Douglass Student Center, 100 George Street, New Brunswick
Over the past several years, some of Israel's most noted secular rock singers have begun performing their own renditions of traditional Middle Eastern religious songs for large crowds of adoring fans, and recordings of these songs have soared to the top of Israeli pop charts. This lecture/musical talk draws on several years of fieldwork in Israel and Dardashti’s own musical background, to explore the complexities of cultural and artistic production today as ethnic identity politics and religion converge with the agendas of global philanthropic organizations.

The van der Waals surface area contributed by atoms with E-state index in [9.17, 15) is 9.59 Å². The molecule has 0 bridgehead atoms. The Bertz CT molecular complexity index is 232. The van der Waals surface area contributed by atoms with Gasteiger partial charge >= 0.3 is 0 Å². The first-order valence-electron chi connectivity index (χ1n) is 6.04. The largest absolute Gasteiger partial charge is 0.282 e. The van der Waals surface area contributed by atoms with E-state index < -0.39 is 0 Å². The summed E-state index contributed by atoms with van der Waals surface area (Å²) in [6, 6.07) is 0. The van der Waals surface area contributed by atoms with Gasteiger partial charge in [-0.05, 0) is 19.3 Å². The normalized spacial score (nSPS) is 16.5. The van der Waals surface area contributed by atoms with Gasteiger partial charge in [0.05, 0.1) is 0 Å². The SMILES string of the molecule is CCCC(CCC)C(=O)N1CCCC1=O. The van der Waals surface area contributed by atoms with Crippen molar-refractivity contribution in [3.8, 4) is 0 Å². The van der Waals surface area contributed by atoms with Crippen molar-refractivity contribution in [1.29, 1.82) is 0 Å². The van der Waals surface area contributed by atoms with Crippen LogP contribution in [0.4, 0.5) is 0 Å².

Galeet J. Dardashti, the Bildner Center’s Reitman Visiting Scholar in fall 2014, earned her Ph.D. in anthropology from the University of Texas at Austin. She comes to Rutgers from New York University, where she was a postdoctoral fellow and visiting lecturer at the Taub Center for Israel Studies. Her primary research interests include Mizrahi music and identity, Israeli cultural politics, and Arab/Jewish artistic “coexistence.” She has authored numerous essays and articles, including “‘Music of Peace’ at a Time of War: Middle Eastern Music Amidst the Second Intifada,” in Narratives of Dissent: War in Contemporary Arts and Culture, edited by Ranan Omer Sherman and Rachel S. Harris (Wayne State University Press, 2012); and “Jews and Popular Culture in the Twentieth Century: Israel and the Middle East,” in The Cambridge History of Judaism, volume 8, The Modern Period (c. 1815–2000), forthcoming from Cambridge University Press. She is also an active performer of traditional and original Middle Eastern and Arab Jewish music with her critically acclaimed projects Divahn, The Naming, and Monajat. She will give a public talk sponsored by the Bildner Center in the spring semester.